Sunday, June 12, 2011

Editing Spotlight: Death of a Cyclist

Muerta de un ciclista (1955)
Film Editing By: Margarita de Ochoa

Death of a Cyclist opens with a tease where a cyclist leisurely disappears from view. Then a crash, a bang, a sudden screech of wheels, and in this moment the film changes, as suddenly as the lives of the characters trapped in its web are transformed by this early original sin.

Maria (Lucia Bose) and Juan (Alberto Closas), the culprits behind this crime, find themselves on the road that day as lovers who must hide their meetings from Maria's husband Miguel (Otello Toso). The death of the cyclist is something they swear to forget till the mischievous Rafa (Carlos Casaravilla) hints that they may not have been as alone or discreet as previously assumed. Perhaps Miguel might be interested in his suspicions as well.

The pace of the editing of the film as a whole follows a similar murderous path, cutting just before the viewer would expect, quickening the pace, shortening the breath between life and death. In one instance, if memory serves, there is even a rapid cut from a youthful college student to a church cemetery, a scene transition that also acts as montage. Such moves can either hit with the bluntness of a rusty hammer or cut clean through, and Death of a Cyclist exhibits a little of both.

For me the most breathtaking sequence in the film is the lead in to the supposed 'outing' when it is presumed that Rafa has told all. It occurs during a "Spanish" dance which is introduced as a joke, a costume party of sorts put on for the benefit of a couple of foreigners. And (at least according to another stereotypical trope) do not the Aunt Bessies and Myrtle Mays of Paris, Illinois, their camera straps trapped between mini mountains of neck fat, always prefer a little romanticism?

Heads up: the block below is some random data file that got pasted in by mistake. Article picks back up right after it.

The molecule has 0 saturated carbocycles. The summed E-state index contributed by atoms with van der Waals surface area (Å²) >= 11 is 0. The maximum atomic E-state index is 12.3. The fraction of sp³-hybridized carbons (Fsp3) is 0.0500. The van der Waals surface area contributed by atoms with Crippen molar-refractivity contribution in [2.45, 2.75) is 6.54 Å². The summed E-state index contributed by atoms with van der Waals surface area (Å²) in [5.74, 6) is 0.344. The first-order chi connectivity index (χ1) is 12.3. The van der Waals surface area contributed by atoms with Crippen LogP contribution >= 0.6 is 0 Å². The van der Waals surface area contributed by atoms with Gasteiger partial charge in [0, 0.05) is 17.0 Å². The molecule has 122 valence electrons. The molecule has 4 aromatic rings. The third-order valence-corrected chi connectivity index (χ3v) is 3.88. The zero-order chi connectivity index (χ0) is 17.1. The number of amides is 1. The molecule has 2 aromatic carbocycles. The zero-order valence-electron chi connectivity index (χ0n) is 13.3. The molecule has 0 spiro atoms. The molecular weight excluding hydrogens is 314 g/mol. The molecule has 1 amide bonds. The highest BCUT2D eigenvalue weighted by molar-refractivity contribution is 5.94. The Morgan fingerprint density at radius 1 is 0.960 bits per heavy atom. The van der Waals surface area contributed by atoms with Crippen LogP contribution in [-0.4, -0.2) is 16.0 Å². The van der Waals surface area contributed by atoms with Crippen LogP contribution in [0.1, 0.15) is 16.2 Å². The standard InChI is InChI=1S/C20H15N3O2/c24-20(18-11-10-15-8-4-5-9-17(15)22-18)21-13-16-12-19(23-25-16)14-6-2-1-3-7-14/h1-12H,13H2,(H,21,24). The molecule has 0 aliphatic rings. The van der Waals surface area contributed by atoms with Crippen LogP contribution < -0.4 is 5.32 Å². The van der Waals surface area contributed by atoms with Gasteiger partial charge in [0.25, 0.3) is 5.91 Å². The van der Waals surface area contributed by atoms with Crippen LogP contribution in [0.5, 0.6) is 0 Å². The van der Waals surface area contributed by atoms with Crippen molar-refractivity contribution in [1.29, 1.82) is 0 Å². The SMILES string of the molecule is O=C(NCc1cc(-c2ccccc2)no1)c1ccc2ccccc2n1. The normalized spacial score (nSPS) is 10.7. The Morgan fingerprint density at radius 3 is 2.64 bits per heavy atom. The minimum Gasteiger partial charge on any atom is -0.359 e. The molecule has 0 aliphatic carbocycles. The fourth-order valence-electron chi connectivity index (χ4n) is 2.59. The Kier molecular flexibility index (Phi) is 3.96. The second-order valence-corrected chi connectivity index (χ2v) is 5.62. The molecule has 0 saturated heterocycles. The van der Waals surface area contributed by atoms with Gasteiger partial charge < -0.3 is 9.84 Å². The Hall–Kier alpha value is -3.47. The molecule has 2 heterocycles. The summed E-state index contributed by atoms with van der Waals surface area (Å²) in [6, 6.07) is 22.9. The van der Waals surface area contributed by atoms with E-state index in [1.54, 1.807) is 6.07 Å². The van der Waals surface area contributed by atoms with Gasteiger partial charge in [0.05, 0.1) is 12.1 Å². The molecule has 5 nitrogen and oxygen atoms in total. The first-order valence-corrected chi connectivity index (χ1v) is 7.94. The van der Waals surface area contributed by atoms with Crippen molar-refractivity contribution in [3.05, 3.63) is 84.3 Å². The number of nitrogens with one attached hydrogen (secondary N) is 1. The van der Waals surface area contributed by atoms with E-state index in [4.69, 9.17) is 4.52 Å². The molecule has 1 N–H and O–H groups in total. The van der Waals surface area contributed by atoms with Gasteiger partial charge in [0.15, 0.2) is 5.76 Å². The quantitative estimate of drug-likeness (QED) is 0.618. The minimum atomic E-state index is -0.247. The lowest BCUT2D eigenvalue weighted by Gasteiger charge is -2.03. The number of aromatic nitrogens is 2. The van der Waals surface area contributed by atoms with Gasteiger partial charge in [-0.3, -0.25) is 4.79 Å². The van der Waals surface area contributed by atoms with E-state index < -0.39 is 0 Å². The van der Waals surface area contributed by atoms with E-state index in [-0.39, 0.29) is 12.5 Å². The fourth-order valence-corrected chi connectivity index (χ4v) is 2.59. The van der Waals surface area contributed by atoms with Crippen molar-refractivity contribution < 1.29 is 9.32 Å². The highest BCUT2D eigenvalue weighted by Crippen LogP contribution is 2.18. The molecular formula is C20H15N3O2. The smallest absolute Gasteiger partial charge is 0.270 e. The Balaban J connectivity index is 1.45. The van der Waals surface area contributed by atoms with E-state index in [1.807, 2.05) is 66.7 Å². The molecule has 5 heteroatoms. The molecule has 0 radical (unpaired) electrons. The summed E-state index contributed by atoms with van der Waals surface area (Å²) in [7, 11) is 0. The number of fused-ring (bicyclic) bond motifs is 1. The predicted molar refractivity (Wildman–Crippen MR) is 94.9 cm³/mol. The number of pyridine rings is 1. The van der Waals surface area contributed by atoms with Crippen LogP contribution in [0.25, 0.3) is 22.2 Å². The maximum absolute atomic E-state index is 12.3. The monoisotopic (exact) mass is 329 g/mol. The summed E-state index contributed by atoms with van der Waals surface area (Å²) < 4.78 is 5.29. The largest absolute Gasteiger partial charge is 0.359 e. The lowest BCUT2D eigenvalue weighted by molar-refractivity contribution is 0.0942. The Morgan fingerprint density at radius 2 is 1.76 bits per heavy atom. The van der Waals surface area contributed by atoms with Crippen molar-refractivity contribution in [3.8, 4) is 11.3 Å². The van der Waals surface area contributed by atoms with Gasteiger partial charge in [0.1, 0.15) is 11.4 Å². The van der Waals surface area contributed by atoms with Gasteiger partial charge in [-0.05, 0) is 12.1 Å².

A transition from the swipe of a grand piano to the strumming of a guitar,
from modernity to ethnic tradition

Dancers stomp to the soulful singing of Gracia Montes in an entrancing number meant to enhance rather than distract from the ugly meeting that will soon take place. This use of sound focuses the audience even more intensely on the emotional impact of the scene.

Carlos Casaravilla (The Spanish Buster Keaton?) whispering to Lucia Bose, their expressions the only indicator of the ugliness of his words which are drowned by the music

The loud dance setting does not simply act as a shield. The music and the rhythm of the background action are paramount to the central tension.

Editing plays the most important role in building this tension while simultaneously linking it into the greater narrative. The camera jumps between isolated aspects of the performance and the nervous faces of the leads. Jarring extreme closeups cause further disorientation and add to the drama. Despite this spatial dislocation eye lines between the central characters are clearly maintained and given added weight by the tight framing, making the importance of relationships (sanctioned and elicit) all-important, not just in plot but in overall construction.

The full scene (and the film) are definitely worth a look.

1 comment:

  1. Thanks for review, it was excellent and very informative.
    thank you :)